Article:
There was a time (mainly, but not exclusively, in the 1980s) when adding a light-hearted or comedic twist to a movie with a dark theme was quite fashionable. In fact, it's still done to an extent today but, due to the basic evolution of cinema, it's a far less prominent trend than it once was.
With that in mind - and in order to bring them to the attention of modern audiences without them coming across as cheesy - a number of films from cinematic history could do with a modern interpretation being produced with a darker tone.
Looking back at most of these films, they're still enjoyable for what they are, but you have to imagine that remaking them today in exactly the same way they were made originally wouldn't work.
A successful precedent for updating movies in this way has been set by the likes of the most recent Batman and Superman movies (compare the Dark Knight Trilogy and Man of Steel to the Tim Burton/Joel Schumacher Batman movies and the Christopher Reeve Superman movies, for example, and you'll understand completely) so we know it works and, with that in mind, here are ten movies that need much darker reboots.
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10 Child's Play
Child's Play began life as a franchise in 1988 and has since spawned five more movies (there's even tentative talk of a seventh movie in the same franchise coming in the next year or two). However, it really needs to be rebooted, as the Chucky doll we know so well was never really that scary to begin with - and it's certainly lost the ability to frighten audiences now.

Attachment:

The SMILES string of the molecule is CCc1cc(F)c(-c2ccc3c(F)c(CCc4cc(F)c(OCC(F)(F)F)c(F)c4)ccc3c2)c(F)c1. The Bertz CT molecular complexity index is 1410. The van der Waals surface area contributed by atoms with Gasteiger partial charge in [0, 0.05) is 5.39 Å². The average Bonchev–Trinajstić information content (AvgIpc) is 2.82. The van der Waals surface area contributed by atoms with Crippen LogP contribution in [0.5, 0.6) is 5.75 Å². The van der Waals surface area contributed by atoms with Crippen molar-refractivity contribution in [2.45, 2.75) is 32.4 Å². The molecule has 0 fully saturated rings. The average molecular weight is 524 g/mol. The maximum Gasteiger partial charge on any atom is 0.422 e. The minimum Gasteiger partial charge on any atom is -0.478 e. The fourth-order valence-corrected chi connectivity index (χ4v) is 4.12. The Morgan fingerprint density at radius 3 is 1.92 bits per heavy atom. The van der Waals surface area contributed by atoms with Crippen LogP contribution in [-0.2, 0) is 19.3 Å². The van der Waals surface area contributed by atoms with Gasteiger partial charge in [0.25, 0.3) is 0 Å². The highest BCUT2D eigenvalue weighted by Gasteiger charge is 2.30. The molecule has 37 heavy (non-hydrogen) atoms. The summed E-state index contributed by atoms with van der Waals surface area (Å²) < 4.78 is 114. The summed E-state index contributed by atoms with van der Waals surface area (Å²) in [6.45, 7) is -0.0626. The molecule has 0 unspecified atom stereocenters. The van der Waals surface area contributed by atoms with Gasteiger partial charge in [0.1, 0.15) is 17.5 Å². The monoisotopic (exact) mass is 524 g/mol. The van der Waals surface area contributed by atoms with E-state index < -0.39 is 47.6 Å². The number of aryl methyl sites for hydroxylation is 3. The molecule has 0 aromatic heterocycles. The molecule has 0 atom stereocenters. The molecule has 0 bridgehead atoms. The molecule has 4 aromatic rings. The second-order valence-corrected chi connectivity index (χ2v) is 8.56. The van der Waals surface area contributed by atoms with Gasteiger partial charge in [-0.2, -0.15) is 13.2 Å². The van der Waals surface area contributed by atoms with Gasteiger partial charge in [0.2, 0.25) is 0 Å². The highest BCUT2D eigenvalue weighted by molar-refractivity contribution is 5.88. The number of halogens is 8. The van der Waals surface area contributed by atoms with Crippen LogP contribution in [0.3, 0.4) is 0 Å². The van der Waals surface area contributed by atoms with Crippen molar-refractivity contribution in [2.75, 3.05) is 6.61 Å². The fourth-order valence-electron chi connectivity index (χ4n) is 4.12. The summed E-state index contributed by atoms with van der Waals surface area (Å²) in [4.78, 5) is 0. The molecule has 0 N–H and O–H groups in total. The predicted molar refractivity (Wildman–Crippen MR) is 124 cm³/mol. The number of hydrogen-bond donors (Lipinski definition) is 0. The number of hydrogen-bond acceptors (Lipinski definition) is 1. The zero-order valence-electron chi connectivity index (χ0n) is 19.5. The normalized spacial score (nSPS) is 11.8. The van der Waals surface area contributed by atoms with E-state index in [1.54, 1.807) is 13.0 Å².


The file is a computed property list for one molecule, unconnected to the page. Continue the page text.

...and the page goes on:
The films got more and more comedic as they went along and it's about time they were scrapped and rebooted. Chucky could be a truly terrifying character - dolls are extremely scary in horror movies when they're executed correctly - and a dark reboot with a new, more sinister doll would surely go down well with audiences.
Ghostbusters is a little different to the other entries on this list, as we know it's getting a reboot of sorts and we can already establish from the cast (Melissa McCarthy, Kristen Wiig etc) that it isn't going to be particularly dark - however, in the future (probably the distant future given the current state of affairs), a darker interpretation of the franchise would certainly be welcome.
The Ghostbusters franchise has the potential to really scare - look at the library ghost, the taxi driver ghost and the Terror Dogs in the first movie in 1984, for example - but never truly managed to do so thanks to the comedic reactions of its cast members. Granted, the name "Ghostbusters" doesn't lend itself particularly well to a serious, dark movie, but the fact is that the content of a Ghostbusters movie could be geared towards scaring the living daylights out of people - and that absolutely should happen.
Tim Burton's 1988 movie Beetlejuice was pretty dark to begin with, dealing with death and the afterlife - but it did so in an undoubtedly humorous and somewhat farcical way. The idea of a "bio-exorcist" who gets rid of the living in a similar manner to how exorcists get rid of ghosts is a scary one - and an even darker, more horrific interpretation could be pretty damn terrifying (and absolutely awesome).